A note on sugar. I use sugar that has pectin added so you use twice as much (weight-wise) fruit than sugar. I prefer the jams you get that way even though they are, technically, not jam anymore. I also like the 3:1 type because you get a super fruity spread but the one time I tried to make one myself it wouldn't set, so now I just try to convince people who are good at making that kind of jam to spread the love and give me a jar or two :)
Anyhow, what I am trying to say is - if you are using normal sugar follow the instructions on quantities somewhere like Food in Jars because both the cooking time and the amount of sugar you have to add change.

Plum & Bourbon Jam
1 kg Plums, stones taken out and cut into small pieces.
500g 2:1 Jam Sugar/ Gelling Sugar (Gelierzucker)
5 Star Anise Blossoms
50ml Lime Juice
80ml Bourbon

Mix the plums, sugar and star anise in a large, heavy bottomed pot and let it sit for an hour or two so you end up with a sirupy mixture that smells faintly of star anise.
Next you remove the star anise from the mixture and bring it to a boil over a medium heat. Don't worry, this will take a while. Once the the sugary mixture is boiling, set your timer to 4 minutes and keep stirring. After three minutes, add the lime juice and 50 ml of the bourbon, stir it in and taste. I feel like 80 ml was a good amount of bourbon but you might like things less smoky. If you feel like it could do with more than the 50 ml you just added, keep adding until you are happy with how the sweetness of the sugar and the plums balances with the tartness of the lime and the smoky flavour from the bourbon.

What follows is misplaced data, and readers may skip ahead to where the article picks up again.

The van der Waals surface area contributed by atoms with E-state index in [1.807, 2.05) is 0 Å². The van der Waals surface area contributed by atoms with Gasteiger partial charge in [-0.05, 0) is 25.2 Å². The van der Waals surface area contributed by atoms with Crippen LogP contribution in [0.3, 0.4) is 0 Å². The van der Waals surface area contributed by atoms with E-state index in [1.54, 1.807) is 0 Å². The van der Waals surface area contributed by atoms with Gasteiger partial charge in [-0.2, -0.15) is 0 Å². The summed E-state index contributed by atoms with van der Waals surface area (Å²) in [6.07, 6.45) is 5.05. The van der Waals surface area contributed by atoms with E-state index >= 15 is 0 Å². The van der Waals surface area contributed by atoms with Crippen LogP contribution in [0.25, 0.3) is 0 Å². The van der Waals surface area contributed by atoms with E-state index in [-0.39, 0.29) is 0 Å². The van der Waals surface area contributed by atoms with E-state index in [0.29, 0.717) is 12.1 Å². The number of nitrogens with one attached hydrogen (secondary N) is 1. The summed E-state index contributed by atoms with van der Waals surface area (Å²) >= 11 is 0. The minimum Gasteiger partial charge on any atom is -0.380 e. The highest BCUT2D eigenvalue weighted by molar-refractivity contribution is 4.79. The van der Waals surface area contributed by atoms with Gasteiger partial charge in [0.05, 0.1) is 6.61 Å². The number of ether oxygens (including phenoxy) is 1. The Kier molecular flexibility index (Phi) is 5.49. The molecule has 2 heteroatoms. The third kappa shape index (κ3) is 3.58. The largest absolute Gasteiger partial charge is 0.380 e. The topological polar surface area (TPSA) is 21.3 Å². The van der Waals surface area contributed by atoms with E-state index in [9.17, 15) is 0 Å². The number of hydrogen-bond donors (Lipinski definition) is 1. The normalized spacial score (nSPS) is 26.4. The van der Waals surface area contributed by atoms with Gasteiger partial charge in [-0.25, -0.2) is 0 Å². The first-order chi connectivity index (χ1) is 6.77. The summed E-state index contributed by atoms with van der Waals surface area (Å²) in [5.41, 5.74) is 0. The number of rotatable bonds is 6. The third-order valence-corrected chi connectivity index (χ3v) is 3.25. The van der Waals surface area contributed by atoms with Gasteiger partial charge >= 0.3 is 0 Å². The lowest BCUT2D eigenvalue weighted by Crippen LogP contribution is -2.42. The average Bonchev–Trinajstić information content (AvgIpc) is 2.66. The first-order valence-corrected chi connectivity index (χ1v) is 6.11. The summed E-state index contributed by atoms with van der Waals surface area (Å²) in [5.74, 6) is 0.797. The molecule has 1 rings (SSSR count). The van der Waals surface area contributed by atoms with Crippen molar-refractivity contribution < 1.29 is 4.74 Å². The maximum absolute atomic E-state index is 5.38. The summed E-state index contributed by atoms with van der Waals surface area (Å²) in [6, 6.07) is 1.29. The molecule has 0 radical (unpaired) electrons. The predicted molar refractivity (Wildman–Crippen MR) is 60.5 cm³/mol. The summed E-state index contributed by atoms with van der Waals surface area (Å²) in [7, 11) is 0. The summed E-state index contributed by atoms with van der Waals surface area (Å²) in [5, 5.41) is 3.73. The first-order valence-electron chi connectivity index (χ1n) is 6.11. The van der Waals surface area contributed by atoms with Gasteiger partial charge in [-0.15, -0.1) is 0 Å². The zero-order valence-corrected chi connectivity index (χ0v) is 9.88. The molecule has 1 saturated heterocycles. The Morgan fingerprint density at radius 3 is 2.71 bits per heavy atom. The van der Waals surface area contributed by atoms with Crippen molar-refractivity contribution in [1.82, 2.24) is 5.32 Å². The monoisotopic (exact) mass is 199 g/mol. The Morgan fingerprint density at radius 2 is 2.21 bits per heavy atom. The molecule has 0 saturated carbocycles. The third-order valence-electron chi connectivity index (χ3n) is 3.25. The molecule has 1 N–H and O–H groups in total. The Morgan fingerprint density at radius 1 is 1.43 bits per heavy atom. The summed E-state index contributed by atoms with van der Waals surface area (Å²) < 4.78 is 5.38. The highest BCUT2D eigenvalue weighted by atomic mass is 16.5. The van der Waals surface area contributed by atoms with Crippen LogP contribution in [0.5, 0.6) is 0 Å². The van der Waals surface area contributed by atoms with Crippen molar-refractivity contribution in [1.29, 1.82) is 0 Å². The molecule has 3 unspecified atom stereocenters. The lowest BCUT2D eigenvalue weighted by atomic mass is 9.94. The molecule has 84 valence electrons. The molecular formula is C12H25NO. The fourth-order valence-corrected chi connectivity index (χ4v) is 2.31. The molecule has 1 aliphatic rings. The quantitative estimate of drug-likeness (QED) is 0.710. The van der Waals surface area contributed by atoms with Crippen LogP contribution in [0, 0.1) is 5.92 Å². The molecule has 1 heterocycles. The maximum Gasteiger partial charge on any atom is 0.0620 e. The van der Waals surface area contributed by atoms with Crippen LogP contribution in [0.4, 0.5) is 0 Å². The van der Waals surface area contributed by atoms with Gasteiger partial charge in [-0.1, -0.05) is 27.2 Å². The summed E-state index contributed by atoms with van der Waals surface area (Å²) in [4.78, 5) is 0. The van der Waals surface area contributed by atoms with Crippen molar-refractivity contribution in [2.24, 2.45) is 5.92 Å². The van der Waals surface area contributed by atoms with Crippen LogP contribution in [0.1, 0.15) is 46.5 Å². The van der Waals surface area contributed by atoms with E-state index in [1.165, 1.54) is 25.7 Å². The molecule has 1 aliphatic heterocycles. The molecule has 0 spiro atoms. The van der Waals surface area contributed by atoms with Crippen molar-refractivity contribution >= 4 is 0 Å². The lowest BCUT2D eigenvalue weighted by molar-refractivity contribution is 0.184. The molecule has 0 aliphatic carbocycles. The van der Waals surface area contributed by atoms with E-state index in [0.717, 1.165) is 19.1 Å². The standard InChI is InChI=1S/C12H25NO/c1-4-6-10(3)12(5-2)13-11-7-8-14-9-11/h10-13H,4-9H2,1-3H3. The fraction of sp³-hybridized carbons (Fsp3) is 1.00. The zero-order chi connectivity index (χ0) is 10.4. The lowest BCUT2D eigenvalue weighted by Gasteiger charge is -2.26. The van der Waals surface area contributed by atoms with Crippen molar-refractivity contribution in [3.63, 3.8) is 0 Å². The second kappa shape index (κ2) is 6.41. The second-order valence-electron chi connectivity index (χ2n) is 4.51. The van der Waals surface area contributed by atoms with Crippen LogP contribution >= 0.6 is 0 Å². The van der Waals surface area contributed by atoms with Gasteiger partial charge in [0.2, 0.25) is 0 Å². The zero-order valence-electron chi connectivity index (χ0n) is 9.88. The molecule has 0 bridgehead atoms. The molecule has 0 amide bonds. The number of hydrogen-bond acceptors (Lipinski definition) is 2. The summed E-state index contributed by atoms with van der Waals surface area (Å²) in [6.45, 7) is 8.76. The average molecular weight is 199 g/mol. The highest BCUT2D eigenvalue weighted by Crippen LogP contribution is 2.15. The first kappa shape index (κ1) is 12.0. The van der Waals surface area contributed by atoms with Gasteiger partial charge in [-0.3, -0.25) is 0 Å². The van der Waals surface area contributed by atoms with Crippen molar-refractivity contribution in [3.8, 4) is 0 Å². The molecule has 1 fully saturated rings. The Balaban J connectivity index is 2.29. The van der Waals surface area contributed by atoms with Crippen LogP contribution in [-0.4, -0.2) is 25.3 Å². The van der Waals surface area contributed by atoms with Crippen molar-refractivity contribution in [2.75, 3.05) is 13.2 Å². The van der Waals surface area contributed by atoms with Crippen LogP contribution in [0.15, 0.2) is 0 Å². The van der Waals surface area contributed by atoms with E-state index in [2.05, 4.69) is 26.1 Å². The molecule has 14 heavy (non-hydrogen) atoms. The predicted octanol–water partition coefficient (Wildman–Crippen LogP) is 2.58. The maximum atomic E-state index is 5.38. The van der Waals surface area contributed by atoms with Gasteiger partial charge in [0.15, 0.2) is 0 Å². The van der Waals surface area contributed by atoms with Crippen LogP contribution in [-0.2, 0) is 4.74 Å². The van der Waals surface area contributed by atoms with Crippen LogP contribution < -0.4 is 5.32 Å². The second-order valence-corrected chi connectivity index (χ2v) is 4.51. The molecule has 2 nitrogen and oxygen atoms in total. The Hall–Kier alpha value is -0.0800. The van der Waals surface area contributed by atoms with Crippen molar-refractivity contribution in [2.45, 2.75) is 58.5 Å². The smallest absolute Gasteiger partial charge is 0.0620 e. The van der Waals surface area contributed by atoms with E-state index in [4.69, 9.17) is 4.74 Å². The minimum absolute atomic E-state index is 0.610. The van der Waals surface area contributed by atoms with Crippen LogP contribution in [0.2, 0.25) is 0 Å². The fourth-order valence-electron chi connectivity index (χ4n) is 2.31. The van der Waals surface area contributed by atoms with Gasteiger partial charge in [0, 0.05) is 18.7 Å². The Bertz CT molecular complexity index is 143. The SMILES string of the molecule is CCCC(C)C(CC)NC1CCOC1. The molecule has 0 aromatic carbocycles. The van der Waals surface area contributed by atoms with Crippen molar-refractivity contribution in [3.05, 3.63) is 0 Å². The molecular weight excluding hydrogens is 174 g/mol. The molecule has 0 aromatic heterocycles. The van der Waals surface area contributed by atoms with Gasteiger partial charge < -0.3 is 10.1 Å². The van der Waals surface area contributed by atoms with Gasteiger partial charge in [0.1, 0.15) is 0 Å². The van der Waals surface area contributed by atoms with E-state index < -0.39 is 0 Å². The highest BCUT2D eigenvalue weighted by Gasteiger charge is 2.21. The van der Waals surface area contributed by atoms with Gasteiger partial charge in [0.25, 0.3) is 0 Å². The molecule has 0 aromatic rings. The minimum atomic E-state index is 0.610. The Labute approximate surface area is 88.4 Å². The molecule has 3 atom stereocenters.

Take off the heat and fill into sterilised jars. I come from a family where we re-use old jam glasses and then seal them by letting them cool down upside-down (which creates a vacuum). I have seen a lot of blogs talk about how the jam won't last as long as it would if you added the extra canning step. I think you should do whatever you feel comfortable with but I have rarely seen a mouldy jar of jam (and the one I actually remember also looked like someone had been hoarding it since the 1950s...) so I think if you're planning to eat the jam within the next year or two it should be fine without the extra canning in a water-bath.